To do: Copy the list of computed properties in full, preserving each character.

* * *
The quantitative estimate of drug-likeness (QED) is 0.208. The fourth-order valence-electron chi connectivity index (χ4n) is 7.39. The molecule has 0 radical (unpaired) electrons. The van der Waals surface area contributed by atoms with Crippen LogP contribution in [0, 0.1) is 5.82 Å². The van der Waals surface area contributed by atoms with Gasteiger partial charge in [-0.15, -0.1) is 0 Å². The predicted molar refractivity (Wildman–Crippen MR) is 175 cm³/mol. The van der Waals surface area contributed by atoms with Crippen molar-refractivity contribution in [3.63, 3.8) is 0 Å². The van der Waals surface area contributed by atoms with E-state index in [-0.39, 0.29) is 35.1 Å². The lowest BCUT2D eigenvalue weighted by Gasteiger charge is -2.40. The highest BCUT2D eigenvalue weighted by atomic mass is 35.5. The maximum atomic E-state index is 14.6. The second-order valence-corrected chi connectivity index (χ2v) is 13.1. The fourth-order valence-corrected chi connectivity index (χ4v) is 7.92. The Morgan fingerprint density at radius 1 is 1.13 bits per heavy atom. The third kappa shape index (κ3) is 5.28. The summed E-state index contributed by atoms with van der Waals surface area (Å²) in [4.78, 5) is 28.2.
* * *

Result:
The quantitative estimate of drug-likeness (QED) is 0.208. The fourth-order valence-electron chi connectivity index (χ4n) is 7.39. The molecule has 0 radical (unpaired) electrons. The van der Waals surface area contributed by atoms with Crippen LogP contribution in [0, 0.1) is 5.82 Å². The van der Waals surface area contributed by atoms with Gasteiger partial charge in [-0.15, -0.1) is 0 Å². The predicted molar refractivity (Wildman–Crippen MR) is 175 cm³/mol. The van der Waals surface area contributed by atoms with Crippen molar-refractivity contribution in [3.63, 3.8) is 0 Å². The van der Waals surface area contributed by atoms with E-state index in [-0.39, 0.29) is 35.1 Å². The lowest BCUT2D eigenvalue weighted by Gasteiger charge is -2.40. The highest BCUT2D eigenvalue weighted by atomic mass is 35.5. The maximum atomic E-state index is 14.6. The second-order valence-corrected chi connectivity index (χ2v) is 13.1. The fourth-order valence-corrected chi connectivity index (χ4v) is 7.92. The Morgan fingerprint density at radius 1 is 1.13 bits per heavy atom. The third kappa shape index (κ3) is 5.28. The summed E-state index contributed by atoms with van der Waals surface area (Å²) in [4.78, 5) is 28.2.